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Title: A short-term increase in cancer risk associated with daytime napping is likely to reflect pre-clinical disease: prospective cohort study
Authors: Cairns BJ; Travis RC; Wang XS; Reeves GK; Green J; Beral V; for the Million Women Study Collaborators (incl. Canfell K)
Categories: Etiology - Exogenous Factors in the Origin and Cause of Cancer
Cancer Type - Breast Cancer
Keywords: breast; methods; Middle Aged; Neoplasms; Other; Prospective Studies; Research; Risk; Risk Factors; Sleep Disorders; Women; Breast Neoplasms; cancer; Cohort Studies; epidemiology; Female; Follow-Up Studies; Great Britain; Humans
Year: 2012
Journal Title: British Journal of Cancer
Volume: 107
Issue: 3
Page number start: 527
Page number end: 530
Abstract: BACKGROUND: Sleep disturbance, a correlate of which is daytime napping, has been hypothesised to be associated with risk of breast and other cancers. METHODS: We estimated relative risks (RR) of breast and other invasive cancers by the reported frequency of daytime napping in a large prospective cohort of middle-aged women in the UK. RESULTS: During an average of 7.4 years of follow-up, 20 058 breast cancers and 31 856 other cancers were diagnosed. Over the first 4 years of follow-up, daytime napping (sometimes/usually vs rarely/never) was associated with slightly increased risks of breast cancer (RR=1.10, 95% CI 1.06-1.15) and of other cancers (RR=1.12, 1.08-1.15), but the RRs decreased significantly with increasing follow-up time (P=0.001 and P=0.01, respectively, for trend). Four or more years after baseline, there was no elevated risk of breast cancer (RR=1.00, 0.96-1.05), and only marginally greater risk of other cancers (RR=1.04, 1.01-1.07). CONCLUSION: The effect of pre-clinical disease is a likely explanation for the short-term increased risk of breast and other cancers associated with daytime napping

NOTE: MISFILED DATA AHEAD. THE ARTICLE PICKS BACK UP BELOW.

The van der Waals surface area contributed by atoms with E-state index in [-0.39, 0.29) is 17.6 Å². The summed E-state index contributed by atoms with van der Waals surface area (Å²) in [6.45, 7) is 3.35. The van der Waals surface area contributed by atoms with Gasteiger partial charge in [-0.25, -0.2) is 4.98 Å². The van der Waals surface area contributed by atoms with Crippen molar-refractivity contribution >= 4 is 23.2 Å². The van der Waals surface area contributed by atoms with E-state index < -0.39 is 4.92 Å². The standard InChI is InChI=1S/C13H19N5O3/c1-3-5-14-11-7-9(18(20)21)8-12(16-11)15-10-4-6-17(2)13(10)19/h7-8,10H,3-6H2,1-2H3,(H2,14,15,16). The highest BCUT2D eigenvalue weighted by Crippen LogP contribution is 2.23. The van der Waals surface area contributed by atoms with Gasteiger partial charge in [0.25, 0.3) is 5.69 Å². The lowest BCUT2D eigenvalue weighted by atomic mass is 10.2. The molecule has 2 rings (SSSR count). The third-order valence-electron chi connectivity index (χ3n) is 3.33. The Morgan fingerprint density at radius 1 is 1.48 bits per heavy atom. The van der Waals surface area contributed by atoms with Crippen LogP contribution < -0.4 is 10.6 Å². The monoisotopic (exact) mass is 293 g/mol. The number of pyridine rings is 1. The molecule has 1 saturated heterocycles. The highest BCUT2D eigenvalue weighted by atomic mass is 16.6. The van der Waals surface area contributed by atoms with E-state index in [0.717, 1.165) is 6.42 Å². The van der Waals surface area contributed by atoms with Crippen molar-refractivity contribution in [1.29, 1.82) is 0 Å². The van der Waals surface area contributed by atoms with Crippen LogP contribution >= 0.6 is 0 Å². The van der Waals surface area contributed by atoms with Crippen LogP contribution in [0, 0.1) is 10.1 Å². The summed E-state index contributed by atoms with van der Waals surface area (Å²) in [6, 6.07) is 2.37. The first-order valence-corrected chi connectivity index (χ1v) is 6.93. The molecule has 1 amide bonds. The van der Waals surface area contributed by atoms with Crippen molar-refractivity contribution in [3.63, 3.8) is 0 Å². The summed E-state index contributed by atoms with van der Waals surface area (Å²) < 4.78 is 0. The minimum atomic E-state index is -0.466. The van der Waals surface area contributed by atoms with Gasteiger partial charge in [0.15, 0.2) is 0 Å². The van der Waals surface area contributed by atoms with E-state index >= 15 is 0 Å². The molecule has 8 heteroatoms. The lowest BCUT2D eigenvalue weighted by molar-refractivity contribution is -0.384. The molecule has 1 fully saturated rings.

Programme: Epi Mod Screen
Division: Cancer Research Division
Funding Body: The Million Women Study is supported by the Cancer Research UK, the UK Medical Research Council, the UK National Health Service breast cancer screening programme, and the UK Health and Safety Executive. KC was supported by a NHMRC Fellowship (GNT1007994)
DOI: 10.1038/bjc.2012.291
Appears in Collections:Research Articles

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